Moreover, this format will allow us to engage in democratic dialogue with each other with room for different opinions and interpretations, rather than an interview format where I as the researcher would have controlled the direction of the conversation and my singular interpretation would have been privileged (Gajjala et al., 2018; Fortun et al., 2017). This participatory and dialogic method aims to involve my co-participants in the decision-making process and highlight their voices in the research. In this way, my project seeks to create counternarratives which provide opportunities for those groups who are otherwise marginalised to engage collectively with knowledge and culture in ways which matter to them (Dittmar and Annas, 2017; McLaren, 2010; Quayle et al., 2016). Through the conversations between my co-participants and me, we can learn from each other’s skills and experiences, and collectively engage in producing knowledge (Beck, 2011; Rosenberg, 2000; Sandlin et al., 2011). The multiple types of data will also ensure that I’m not overly reliant on a single interpretation (Gajjala et al., 2018).

My podcast will be hosted on this research blog and be accompanied by text transcripts of the episodes, reading/viewing/listening lists of the fan texts we discuss, and any additional resources mentioned in the episode. The Screw Season 10 episode of Woke Doctor Who provides an example of the kinds of conversations I hope to have on my own fan podcast. Woke Doctor Who is co-hosted by a black American woman and an East-Asian American woman who discuss issues of race and representation in Doctor Who. In the linked episode, the two discuss the tenth series of the show and draw on their personal experiences and prior knowledge to explore the superficial representation of historical racism and classism, the use of aliens to depict racism rather than real people of colour, draw connections to contemporary real-life social and political events in the U.S. and the UK, and criticise the lack of diversity in the writer’s room which results in hugely problematic portrayals of characters of colour on the show.


I will complement these methods with self-reflexive autoethnography in order to reflect on my own experiences in the context of the larger social, cultural and political environments in which they occur. This will also allow me to critically analyse my subjective position, my interpretations, my choices and assumptions in an open and transparent way. Scholars suggest that autoethnography makes ideas accessible to those who are unfamiliar with academic jargon (Bochner and Ellis, 2006; Duffet, 2013; Evans and Stasi, 2014; Kahl Jr, 2011). Tressie McMillan Cottom proposes that online posts and interactions among participants can be considered as “digitally mediated autoethnographic narratives” (2016: p. 215). Through this lens, fan podcasts and conversations with fans can be seen as autoethnographic narratives that highlight those viewpoints which may be missing from mainstream conversations. This lens allows me to place fan podcasts and fans’ collective-meaning making processes at the forefront and to trouble my researcher’s position of privilege (Cottom, 2016).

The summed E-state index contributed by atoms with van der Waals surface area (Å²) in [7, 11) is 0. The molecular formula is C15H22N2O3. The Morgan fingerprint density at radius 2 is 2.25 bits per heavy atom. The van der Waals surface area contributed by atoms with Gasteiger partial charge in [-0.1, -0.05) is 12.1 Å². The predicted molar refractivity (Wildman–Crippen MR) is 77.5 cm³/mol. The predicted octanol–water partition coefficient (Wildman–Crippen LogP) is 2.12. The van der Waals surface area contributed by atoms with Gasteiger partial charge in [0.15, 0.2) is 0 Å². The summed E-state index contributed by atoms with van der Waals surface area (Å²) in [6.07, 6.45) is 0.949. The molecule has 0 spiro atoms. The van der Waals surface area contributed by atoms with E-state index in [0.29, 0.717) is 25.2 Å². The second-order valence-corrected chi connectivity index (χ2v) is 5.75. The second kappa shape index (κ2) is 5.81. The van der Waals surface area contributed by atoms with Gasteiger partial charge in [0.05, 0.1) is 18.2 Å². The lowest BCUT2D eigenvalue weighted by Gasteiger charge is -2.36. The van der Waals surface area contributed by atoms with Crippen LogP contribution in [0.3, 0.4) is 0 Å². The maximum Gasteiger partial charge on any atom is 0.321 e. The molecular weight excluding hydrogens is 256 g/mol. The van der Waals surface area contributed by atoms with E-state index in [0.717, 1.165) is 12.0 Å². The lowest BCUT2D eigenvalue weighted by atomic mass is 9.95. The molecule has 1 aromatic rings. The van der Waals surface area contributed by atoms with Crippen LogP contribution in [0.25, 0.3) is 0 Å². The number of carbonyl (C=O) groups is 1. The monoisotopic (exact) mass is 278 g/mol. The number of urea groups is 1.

For the discussion group in my own podcast, I have already identified two friends from India. I will provide them with information about the project, what participation entails, the time commitment and risks involved, and finally ask them to sign a consent form.

To recruit guests, I will advertise my research interests, include the provisional list of intersectional themes mentioned, and a link to my blog. I will rely on snowball sampling by sharing this within my own network of friends and acquaintances on social media. I am specifically looking for fans from backgrounds which are under-represented or misrepresented in mainstream media and culture who can discuss their experiences with source texts and with fandom. Apart from my personal acquaintances, I have also made contacts with potential participants at conferences and conventions during my first year as a PGR. I will contact them directly with my participant recruitment material. I will also encourage people to share this information with their own networks.

Provisionally, I will recruit between 12 and 20 co-participants (2 co-hosts and 10 guests; one guest per fortnightly episode with room for more guests on the episode). Recruitment of participants will be an ongoing process. I will begin advertising my requirements before my fieldwork begins. However, while I hope a significant portion of co-participants are decided at this stage, I will keep the recruitment process open throughout the ten months of the podcast, so as to reach a larger, more diverse group of fans.


I want to explore the intersectional themes of race, gender, gender identity and expression, class, sexual orientation, religion, ethnicity, national/regional origin, age, and disability. Analysis will be an ongoing feature throughout the duration of the project. The first stage will consist of collective analysis where my co-participants and I will analyse fan texts and fictional media texts together in our podcast episodes. Here, we will be using our own experiences, perspectives, and conversations with each other to construct interpretations. This will be supplemented by any feedback from followers of the project.